Five must-watch videos: A digital currency arms race; Trump's comments on rich advisors; and a factory that runs itself

From an arms race in digital currencies to a factory that runs itself, here are five must-watch videos handpicked by CNBC:

Here's what sets ethereum apart from its rival bitcoin

Cryptocurrency ethereum could potentially prove more lucrative than bitcoin. It's been flying in bitcoin's shadow, but investors are taking notice of its powerful financial technology.

Which explains why ethereum prices have soared nearly 4,000 percent so far this year to more than $322. Bitcoin prices have surged too this year, but some investors and companies think ethereum's underlying technology could make it a big part of the financial industry.

Trump: 'I just don't want a poor person' running the economy

Speaking at his campaign-style rally in Iowa on Wednesday, President Donald Trump told the crowd he chose wealthy, proven business people to top economic positions because they're better at managing money.

"I love all people, rich or poor," Trump said. "But in those particular positions, I just don't want a poor person."

This start-up is using robots and 3-D printers to build a factory with almost no humans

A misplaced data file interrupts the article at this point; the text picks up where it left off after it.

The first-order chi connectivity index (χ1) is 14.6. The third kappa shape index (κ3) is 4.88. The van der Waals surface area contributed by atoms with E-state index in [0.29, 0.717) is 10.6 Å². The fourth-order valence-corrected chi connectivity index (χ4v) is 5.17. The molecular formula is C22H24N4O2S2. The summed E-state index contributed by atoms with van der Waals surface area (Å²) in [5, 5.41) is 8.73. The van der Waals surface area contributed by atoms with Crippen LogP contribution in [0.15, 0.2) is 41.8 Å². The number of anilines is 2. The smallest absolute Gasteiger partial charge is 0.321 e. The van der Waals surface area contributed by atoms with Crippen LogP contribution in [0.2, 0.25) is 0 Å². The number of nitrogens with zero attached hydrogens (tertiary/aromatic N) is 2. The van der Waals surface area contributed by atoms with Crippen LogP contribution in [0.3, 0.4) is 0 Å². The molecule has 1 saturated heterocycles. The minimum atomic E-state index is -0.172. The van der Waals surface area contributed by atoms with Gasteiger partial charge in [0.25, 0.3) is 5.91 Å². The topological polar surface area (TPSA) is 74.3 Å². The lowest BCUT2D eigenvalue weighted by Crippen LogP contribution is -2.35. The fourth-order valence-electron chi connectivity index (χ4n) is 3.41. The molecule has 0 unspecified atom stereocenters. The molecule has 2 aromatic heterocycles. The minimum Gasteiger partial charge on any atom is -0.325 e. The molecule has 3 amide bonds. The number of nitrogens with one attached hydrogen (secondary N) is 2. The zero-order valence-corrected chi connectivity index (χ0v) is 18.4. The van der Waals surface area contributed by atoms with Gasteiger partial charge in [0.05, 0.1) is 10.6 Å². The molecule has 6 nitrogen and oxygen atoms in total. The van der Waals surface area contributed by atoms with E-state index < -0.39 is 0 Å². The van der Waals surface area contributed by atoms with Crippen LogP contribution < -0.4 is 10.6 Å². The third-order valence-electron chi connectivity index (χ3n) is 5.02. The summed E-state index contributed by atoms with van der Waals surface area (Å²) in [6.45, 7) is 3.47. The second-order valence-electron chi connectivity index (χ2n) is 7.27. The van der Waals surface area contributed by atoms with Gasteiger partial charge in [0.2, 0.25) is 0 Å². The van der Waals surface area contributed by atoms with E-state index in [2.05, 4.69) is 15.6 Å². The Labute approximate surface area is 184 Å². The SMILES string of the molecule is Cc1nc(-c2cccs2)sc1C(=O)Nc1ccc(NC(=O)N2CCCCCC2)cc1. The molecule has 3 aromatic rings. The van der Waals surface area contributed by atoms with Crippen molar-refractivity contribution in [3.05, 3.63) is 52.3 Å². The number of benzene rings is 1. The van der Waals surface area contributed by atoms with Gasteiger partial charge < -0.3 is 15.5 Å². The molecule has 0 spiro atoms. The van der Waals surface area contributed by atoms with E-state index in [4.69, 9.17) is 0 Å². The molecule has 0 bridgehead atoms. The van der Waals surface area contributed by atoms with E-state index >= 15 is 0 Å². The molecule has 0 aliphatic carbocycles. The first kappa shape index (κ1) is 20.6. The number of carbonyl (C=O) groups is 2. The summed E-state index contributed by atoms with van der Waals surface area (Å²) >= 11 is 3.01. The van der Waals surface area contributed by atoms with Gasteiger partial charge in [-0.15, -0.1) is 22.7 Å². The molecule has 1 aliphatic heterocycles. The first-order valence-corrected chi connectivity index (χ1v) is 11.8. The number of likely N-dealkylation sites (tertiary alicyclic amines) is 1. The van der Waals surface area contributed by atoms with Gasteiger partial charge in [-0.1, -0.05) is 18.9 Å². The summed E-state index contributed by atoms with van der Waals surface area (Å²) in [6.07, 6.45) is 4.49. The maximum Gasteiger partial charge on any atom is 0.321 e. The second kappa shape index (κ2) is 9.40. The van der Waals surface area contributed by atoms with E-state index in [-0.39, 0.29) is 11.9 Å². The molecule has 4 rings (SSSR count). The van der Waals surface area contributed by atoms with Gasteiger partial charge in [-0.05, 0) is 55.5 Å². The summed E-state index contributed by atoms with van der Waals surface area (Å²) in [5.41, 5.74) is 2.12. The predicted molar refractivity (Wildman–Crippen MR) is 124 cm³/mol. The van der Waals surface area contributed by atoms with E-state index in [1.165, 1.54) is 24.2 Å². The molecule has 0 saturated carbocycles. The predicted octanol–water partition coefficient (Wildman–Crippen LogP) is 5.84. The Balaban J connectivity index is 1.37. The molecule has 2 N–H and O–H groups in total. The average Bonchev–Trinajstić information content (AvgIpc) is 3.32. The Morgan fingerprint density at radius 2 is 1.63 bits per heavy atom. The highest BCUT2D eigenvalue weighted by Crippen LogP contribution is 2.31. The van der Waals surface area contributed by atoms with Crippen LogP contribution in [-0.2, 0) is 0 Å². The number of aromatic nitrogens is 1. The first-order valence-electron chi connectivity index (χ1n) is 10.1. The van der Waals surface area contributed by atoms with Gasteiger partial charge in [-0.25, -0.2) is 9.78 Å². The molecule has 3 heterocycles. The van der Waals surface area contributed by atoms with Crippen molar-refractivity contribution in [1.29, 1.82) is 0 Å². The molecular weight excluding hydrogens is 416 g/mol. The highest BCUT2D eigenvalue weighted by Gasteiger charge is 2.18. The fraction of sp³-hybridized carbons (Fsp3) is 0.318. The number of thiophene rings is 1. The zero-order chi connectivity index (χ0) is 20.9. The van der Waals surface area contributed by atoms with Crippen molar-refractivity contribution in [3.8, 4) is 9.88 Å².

A Brooklyn, New York-based start-up called Voodoo Manufacturing is developing a factory that can 3-D print almost anything, and without human overseers.

Voodoo is developing robots to run the 3-D printers, its CEO told CNBC. Customers can upload design files to Voodoo's website, which sends the files to the start-up's 160 different 3-D printers.

This giant Amazon beehive drone warehouse could pop up in your city someday

A recent patent filing from Amazon depicts what could become the fulfillment centers of the future — giant beehive-like structures filled with delivery drones.

Of course the patents may never exist outside the drawing board, but they do demonstrate how Amazon is thinking about the future of drone deliveries.

Jack Ma: In the next 30 years people will work 4 hours a day

In an exclusive interview on Wednesday, the founder of Alibaba, Jack Ma, told CNBC that artificial intelligence and widespread automation could shorten the workweek to four hours a day, and maybe four days a week.

"My grandfather worked 16 hours a day in the farmland digging," Ma told CNBC's David Faber. "He thinks he is very busy. We work eight hours, five days a week. We think we are very busy."